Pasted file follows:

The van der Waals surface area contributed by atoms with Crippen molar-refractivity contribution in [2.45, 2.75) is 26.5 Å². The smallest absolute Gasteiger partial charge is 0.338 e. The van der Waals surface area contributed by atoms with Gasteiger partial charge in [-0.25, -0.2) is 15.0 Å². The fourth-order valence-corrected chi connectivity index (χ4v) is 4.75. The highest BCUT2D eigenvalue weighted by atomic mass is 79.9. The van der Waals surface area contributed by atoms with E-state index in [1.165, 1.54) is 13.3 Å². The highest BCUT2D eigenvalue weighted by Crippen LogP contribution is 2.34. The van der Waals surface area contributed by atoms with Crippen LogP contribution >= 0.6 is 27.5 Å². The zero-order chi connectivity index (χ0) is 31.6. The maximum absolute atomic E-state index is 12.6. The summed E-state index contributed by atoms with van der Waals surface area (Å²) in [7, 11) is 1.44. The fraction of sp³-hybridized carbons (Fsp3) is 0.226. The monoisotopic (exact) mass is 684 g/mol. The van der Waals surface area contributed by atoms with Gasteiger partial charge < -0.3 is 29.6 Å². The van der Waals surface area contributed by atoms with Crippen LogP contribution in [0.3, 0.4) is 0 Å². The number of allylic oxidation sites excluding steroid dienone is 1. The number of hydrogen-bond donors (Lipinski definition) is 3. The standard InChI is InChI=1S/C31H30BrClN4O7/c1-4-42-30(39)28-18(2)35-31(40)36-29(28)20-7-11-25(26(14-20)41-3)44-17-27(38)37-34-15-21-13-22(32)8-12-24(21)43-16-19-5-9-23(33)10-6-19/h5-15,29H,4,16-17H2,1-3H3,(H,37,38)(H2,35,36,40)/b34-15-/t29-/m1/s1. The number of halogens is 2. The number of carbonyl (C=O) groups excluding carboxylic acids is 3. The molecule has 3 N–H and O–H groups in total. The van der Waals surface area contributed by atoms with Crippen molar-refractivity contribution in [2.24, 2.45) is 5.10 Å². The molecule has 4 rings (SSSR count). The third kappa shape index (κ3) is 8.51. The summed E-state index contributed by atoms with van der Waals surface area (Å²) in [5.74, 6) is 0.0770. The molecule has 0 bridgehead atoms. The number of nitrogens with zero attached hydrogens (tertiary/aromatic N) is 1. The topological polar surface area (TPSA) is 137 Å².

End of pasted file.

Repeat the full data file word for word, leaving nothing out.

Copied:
The van der Waals surface area contributed by atoms with Crippen molar-refractivity contribution in [2.45, 2.75) is 26.5 Å². The smallest absolute Gasteiger partial charge is 0.338 e. The van der Waals surface area contributed by atoms with Gasteiger partial charge in [-0.25, -0.2) is 15.0 Å². The fourth-order valence-corrected chi connectivity index (χ4v) is 4.75. The highest BCUT2D eigenvalue weighted by atomic mass is 79.9. The van der Waals surface area contributed by atoms with E-state index in [1.165, 1.54) is 13.3 Å². The highest BCUT2D eigenvalue weighted by Crippen LogP contribution is 2.34. The van der Waals surface area contributed by atoms with Crippen LogP contribution >= 0.6 is 27.5 Å². The zero-order chi connectivity index (χ0) is 31.6. The maximum absolute atomic E-state index is 12.6. The summed E-state index contributed by atoms with van der Waals surface area (Å²) in [7, 11) is 1.44. The fraction of sp³-hybridized carbons (Fsp3) is 0.226. The monoisotopic (exact) mass is 684 g/mol. The van der Waals surface area contributed by atoms with Gasteiger partial charge < -0.3 is 29.6 Å². The van der Waals surface area contributed by atoms with Crippen LogP contribution in [0.3, 0.4) is 0 Å². The number of allylic oxidation sites excluding steroid dienone is 1. The number of hydrogen-bond donors (Lipinski definition) is 3. The standard InChI is InChI=1S/C31H30BrClN4O7/c1-4-42-30(39)28-18(2)35-31(40)36-29(28)20-7-11-25(26(14-20)41-3)44-17-27(38)37-34-15-21-13-22(32)8-12-24(21)43-16-19-5-9-23(33)10-6-19/h5-15,29H,4,16-17H2,1-3H3,(H,37,38)(H2,35,36,40)/b34-15-/t29-/m1/s1. The number of halogens is 2. The number of carbonyl (C=O) groups excluding carboxylic acids is 3. The molecule has 3 N–H and O–H groups in total. The van der Waals surface area contributed by atoms with Crippen molar-refractivity contribution in [2.24, 2.45) is 5.10 Å². The molecule has 4 rings (SSSR count). The third kappa shape index (κ3) is 8.51. The summed E-state index contributed by atoms with van der Waals surface area (Å²) in [5.74, 6) is 0.0770. The molecule has 0 bridgehead atoms. The number of nitrogens with zero attached hydrogens (tertiary/aromatic N) is 1. The topological polar surface area (TPSA) is 137 Å².